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We are the Stamford Amateur
Radio Association (SARA) of Stamford Connecticut.
Founded in 1974 and active ever since, we sponsor and maintain three repeaters, provide communication services at public events, contribute to emergency communications for the city of Stamford, hold licensing exam sessions three times a year, and hold a competitive Field Day event every June.
Services that we perform for our members include antenna raising, radio setup, training, and advising.
*Because Of The Corona Virus
Steve, N1CM will notify members and friends for the next scheduled
First Thursday each month at 7:00pm.
You do not need to join or be a member of Zoom. Contact Steve. Steve will send you a meeting ID and password.
Stamford Amateur Radio Association migrating to Goggle Groups. You do not need a Google account to accept the invite you are receiving.
Everyone is welcome, whether or not you hold an amateur radio license.
About Ham Radio
Amateur radio, often called ham radio, is both a hobby and a public service in which participants, called radio amateurs or hams, use various types of radio communications equipment to communicate with other hams locally, around the country, or around the world for public service, recreation, and self-training.
There are hams in just about every country, and even in outer space -- the International Space Station has a ham radio station on board and regularly makes contact with hams around the world. Hams also have several dozen ham radio satellites in orbit, which are used by hams to relay signals from one part of the globe to another.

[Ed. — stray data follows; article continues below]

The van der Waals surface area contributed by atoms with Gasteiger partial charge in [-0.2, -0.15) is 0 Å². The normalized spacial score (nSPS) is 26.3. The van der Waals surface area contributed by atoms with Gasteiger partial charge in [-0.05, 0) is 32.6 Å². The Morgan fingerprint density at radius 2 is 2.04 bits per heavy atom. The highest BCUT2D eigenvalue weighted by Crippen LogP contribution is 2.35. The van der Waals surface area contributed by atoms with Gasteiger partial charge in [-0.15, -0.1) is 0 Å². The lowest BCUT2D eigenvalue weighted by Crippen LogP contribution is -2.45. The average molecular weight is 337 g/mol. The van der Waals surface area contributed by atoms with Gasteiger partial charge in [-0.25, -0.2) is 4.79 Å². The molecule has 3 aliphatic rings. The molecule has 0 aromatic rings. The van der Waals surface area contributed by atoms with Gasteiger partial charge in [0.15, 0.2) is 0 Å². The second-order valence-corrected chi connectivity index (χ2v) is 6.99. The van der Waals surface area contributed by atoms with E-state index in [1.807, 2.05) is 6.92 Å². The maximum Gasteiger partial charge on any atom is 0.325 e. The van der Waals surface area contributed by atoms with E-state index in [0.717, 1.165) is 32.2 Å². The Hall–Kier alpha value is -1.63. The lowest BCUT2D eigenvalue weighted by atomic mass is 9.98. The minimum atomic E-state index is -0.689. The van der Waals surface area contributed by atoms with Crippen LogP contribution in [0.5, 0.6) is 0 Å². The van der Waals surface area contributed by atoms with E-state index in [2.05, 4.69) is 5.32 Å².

Some hams enjoy experimenting with radio technology, some like competing with other hams (called contesting), some like talking to hams in foreign countries, and some just like chatting with other hams, either nearby or across the country.
All radio amateurs around the world are licensed by their own governments. All hams in the United States are licensed by the Federal Communications Commission (FCC), which administers the Amateur Radio Service. Getting a license requires passing a multiple choice test on radio theory and radio regulations.
Many hams work closely with both governmental and volunteer organizations, drilling and preparing for disasters, providing communication when all other forms of communication have failed.
More information about amateur radio can be found on the web page of the American Radio Relay League (ARRL), which is the national association for Amateur Radio operators in the United States. More details about ham radio can be had on their What is Ham Radio? page.
J/S WB1GRB 10/3/2020